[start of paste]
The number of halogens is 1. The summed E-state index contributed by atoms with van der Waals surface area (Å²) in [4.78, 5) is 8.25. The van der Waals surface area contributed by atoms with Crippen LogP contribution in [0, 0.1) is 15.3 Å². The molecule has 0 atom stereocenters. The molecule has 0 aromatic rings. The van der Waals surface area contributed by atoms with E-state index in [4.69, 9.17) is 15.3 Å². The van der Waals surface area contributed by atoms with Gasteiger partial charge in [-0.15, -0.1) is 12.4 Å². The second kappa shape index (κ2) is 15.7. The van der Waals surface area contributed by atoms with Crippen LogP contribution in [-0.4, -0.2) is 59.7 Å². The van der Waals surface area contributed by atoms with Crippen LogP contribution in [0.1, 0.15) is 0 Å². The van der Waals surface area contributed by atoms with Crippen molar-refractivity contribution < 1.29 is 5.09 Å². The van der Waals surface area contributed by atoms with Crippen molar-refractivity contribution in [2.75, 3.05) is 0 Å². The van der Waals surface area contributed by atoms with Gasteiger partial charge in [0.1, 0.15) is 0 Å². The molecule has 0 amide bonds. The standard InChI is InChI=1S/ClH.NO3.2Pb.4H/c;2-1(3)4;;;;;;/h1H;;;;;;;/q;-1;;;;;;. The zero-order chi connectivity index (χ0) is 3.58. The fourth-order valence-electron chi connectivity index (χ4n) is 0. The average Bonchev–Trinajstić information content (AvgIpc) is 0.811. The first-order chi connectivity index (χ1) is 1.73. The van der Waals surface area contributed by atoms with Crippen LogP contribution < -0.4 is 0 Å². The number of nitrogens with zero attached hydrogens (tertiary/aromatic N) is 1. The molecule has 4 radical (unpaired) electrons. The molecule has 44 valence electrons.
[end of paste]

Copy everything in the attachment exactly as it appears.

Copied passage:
The number of halogens is 1. The summed E-state index contributed by atoms with van der Waals surface area (Å²) in [4.78, 5) is 8.25. The van der Waals surface area contributed by atoms with Crippen LogP contribution in [0, 0.1) is 15.3 Å². The molecule has 0 atom stereocenters. The molecule has 0 aromatic rings. The van der Waals surface area contributed by atoms with E-state index in [4.69, 9.17) is 15.3 Å². The van der Waals surface area contributed by atoms with Gasteiger partial charge in [-0.15, -0.1) is 12.4 Å². The second kappa shape index (κ2) is 15.7. The van der Waals surface area contributed by atoms with Crippen LogP contribution in [-0.4, -0.2) is 59.7 Å². The van der Waals surface area contributed by atoms with Crippen LogP contribution in [0.1, 0.15) is 0 Å². The van der Waals surface area contributed by atoms with Crippen molar-refractivity contribution < 1.29 is 5.09 Å². The van der Waals surface area contributed by atoms with Crippen molar-refractivity contribution in [2.75, 3.05) is 0 Å². The van der Waals surface area contributed by atoms with Gasteiger partial charge in [0.1, 0.15) is 0 Å². The molecule has 0 amide bonds. The standard InChI is InChI=1S/ClH.NO3.2Pb.4H/c;2-1(3)4;;;;;;/h1H;;;;;;;/q;-1;;;;;;. The zero-order chi connectivity index (χ0) is 3.58. The fourth-order valence-electron chi connectivity index (χ4n) is 0. The average Bonchev–Trinajstić information content (AvgIpc) is 0.811. The first-order chi connectivity index (χ1) is 1.73. The van der Waals surface area contributed by atoms with Crippen LogP contribution < -0.4 is 0 Å². The number of nitrogens with zero attached hydrogens (tertiary/aromatic N) is 1. The molecule has 4 radical (unpaired) electrons. The molecule has 44 valence electrons.